Breaking the cycle: Municipal Court Diversion Program promotes community collaboration, reintegration

The police found Joseph sleeping in an abandoned building and ticketed him. Joe had the option to participate in the Municipal Court Diversion Program, which made him eligible to have his charges dropped if he engaged in supportive services. 

Since participating in the program, Joe has been in addiction recovery for over six months, is employed, and will soon have a home. 

When someone faces misdemeanor charges directly related to poverty or homelessness, Pittsburg City Prosecutor John Mazurek prefers to work with them to break the cycle of poverty through the Municipal Court Diversion Program. If Municipal Court Diversion participants fail to make the improvements, the prosecutor will proceed with the case’s prosecution, and they will face a fine and jail time. 

“If you get them off the streets, they will be productive members of society, and that’s the entire goal,” Mazurek said. 

Through the program, Joe must meet weekly with a Community Health Center of Southeast Kansas Community Health Worker (CHW) to review progress and work together to meet his goals. Joe said the support he receives from Wesley House staff is helping him keep up with his goals. 

“They don’t set goals for you. You set your own goals,” Joe said. “We meet weekly and go over what I’ve done and if I’m still doing well. If it weren’t for them, I’d be in jail or in the same place I was months ago.” 

Joe became homeless after a drug addiction that started in his last year of high school. Born and raised in southeast Kansas, Joe was an athlete and avid motorsports lover, an ordinary teen who made a critical mistake and got high with his friends. 

After a couple of years of substance abuse, Joe got sober and, for several years, worked as an HVAC technician. He connected with an acquaintance from the past, and the two dated and they have two children. Joe relapsed back into drug use and lost custody of his children; his relationship ended, and he lost his home.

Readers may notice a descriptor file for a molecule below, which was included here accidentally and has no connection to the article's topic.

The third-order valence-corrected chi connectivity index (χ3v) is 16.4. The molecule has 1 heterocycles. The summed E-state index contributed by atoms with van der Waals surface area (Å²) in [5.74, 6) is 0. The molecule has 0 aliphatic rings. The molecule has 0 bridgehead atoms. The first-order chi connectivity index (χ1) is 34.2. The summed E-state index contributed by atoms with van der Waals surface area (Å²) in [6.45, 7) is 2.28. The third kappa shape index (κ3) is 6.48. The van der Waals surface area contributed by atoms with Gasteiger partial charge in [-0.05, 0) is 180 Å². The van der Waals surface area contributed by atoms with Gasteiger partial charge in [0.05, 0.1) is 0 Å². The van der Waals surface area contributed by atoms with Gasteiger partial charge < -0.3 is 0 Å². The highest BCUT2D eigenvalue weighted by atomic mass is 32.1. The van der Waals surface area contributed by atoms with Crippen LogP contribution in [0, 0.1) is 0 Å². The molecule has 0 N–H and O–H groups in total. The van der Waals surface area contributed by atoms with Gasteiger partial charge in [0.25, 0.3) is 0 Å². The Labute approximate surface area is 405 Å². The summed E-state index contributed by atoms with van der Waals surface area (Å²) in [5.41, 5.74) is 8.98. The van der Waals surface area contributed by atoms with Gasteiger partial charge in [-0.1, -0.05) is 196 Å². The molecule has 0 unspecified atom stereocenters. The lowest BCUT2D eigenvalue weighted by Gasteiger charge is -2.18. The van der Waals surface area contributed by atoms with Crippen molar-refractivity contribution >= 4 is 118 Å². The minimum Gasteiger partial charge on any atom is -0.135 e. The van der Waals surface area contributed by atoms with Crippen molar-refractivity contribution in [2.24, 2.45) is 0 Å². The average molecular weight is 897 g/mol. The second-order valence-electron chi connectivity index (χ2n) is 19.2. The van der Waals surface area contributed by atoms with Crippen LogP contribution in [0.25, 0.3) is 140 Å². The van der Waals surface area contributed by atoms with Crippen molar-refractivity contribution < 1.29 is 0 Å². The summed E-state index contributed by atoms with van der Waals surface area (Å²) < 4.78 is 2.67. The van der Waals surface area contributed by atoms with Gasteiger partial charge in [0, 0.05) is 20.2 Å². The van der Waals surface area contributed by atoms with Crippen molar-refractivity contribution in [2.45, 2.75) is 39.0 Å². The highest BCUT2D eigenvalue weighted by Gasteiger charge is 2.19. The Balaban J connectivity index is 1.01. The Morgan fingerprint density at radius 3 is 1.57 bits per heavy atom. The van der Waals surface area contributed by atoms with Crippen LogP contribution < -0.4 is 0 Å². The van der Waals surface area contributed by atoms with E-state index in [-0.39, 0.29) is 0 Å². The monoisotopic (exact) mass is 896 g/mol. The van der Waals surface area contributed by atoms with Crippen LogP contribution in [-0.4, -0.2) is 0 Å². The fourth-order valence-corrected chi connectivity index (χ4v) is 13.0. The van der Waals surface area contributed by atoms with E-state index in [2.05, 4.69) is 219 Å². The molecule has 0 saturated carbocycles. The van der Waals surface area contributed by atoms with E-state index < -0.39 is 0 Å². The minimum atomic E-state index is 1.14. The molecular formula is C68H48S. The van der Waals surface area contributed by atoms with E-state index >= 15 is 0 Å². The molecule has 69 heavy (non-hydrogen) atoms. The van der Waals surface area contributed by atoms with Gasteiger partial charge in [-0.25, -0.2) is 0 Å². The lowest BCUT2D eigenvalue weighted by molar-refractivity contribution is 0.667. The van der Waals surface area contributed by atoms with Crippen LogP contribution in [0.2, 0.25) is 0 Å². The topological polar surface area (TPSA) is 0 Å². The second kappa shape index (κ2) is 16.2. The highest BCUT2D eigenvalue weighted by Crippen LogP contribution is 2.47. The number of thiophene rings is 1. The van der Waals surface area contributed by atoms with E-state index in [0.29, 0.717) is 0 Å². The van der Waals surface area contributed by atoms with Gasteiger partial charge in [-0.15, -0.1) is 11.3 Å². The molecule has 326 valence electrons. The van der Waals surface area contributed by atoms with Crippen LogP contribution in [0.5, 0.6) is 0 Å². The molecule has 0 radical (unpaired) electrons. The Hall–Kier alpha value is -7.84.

CHWs at Wesley House connect Municipal Court Diversion participants to supportive services like health insurance enrollment, obtaining identification documents, attending doctor appointments, and engaging in housing, employment, and treatment programs with other service providers. 

The program complements the goal of CHWs, integrated into systems like healthcare and judicial settings, ultimately promoting self-sufficiency and better health, CHC/SEK Patient Engagement Coordinator Abby McCoy said. McCoy attends court sessions every Wednesday, engaged and readily available to receive referrals from Mazurek to coordinate services with CHWs. 

Through discussions between Pittsburg City Manager Daron Hall, Mazurek, and Wesley House, the Municipal Court Diversion Program was initiated in October 2023. It is a partnership with the CHC/SEK, Crawford County Mental Health, and Wesley House. Mazurek said the top three needs of improvement for participants are getting identification, getting a job, and finding a home. 

“The biggest issue is the housing; we just do not have enough,” Mazurek said. “They can qualify for the vouchers, but the vouchers are no good if no home is available.” 

Since the program started, 31 participants have worked with the CHC/SEK, and seven people have already had their tickets dismissed because they complied with the program requirements. 

“They got their IDs, have housing and jobs, and are off the streets,” Mazurek said. 

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